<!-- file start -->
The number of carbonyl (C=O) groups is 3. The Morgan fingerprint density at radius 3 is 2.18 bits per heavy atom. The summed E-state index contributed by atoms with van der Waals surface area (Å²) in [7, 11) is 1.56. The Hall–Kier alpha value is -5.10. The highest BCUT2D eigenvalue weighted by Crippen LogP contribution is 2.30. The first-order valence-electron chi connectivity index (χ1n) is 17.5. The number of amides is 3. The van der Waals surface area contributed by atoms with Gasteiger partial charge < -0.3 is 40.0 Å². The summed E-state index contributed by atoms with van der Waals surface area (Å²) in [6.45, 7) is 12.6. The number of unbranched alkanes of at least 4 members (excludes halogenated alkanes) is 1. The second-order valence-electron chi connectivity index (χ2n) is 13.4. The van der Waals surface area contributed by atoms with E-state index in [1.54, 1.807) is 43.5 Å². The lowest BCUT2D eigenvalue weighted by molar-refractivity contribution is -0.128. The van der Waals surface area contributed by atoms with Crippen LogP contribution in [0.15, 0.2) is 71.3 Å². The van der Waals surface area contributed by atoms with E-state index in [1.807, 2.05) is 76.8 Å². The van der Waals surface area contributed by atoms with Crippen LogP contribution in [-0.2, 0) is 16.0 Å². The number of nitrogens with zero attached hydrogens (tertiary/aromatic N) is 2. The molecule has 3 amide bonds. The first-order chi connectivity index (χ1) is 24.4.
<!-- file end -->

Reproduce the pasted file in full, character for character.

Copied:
The number of carbonyl (C=O) groups is 3. The Morgan fingerprint density at radius 3 is 2.18 bits per heavy atom. The summed E-state index contributed by atoms with van der Waals surface area (Å²) in [7, 11) is 1.56. The Hall–Kier alpha value is -5.10. The highest BCUT2D eigenvalue weighted by Crippen LogP contribution is 2.30. The first-order valence-electron chi connectivity index (χ1n) is 17.5. The number of amides is 3. The van der Waals surface area contributed by atoms with Gasteiger partial charge < -0.3 is 40.0 Å². The summed E-state index contributed by atoms with van der Waals surface area (Å²) in [6.45, 7) is 12.6. The number of unbranched alkanes of at least 4 members (excludes halogenated alkanes) is 1. The second-order valence-electron chi connectivity index (χ2n) is 13.4. The van der Waals surface area contributed by atoms with E-state index in [1.54, 1.807) is 43.5 Å². The lowest BCUT2D eigenvalue weighted by molar-refractivity contribution is -0.128. The van der Waals surface area contributed by atoms with Crippen LogP contribution in [0.15, 0.2) is 71.3 Å². The van der Waals surface area contributed by atoms with E-state index in [1.807, 2.05) is 76.8 Å². The van der Waals surface area contributed by atoms with Crippen LogP contribution in [-0.2, 0) is 16.0 Å². The number of nitrogens with zero attached hydrogens (tertiary/aromatic N) is 2. The molecule has 3 amide bonds. The first-order chi connectivity index (χ1) is 24.4.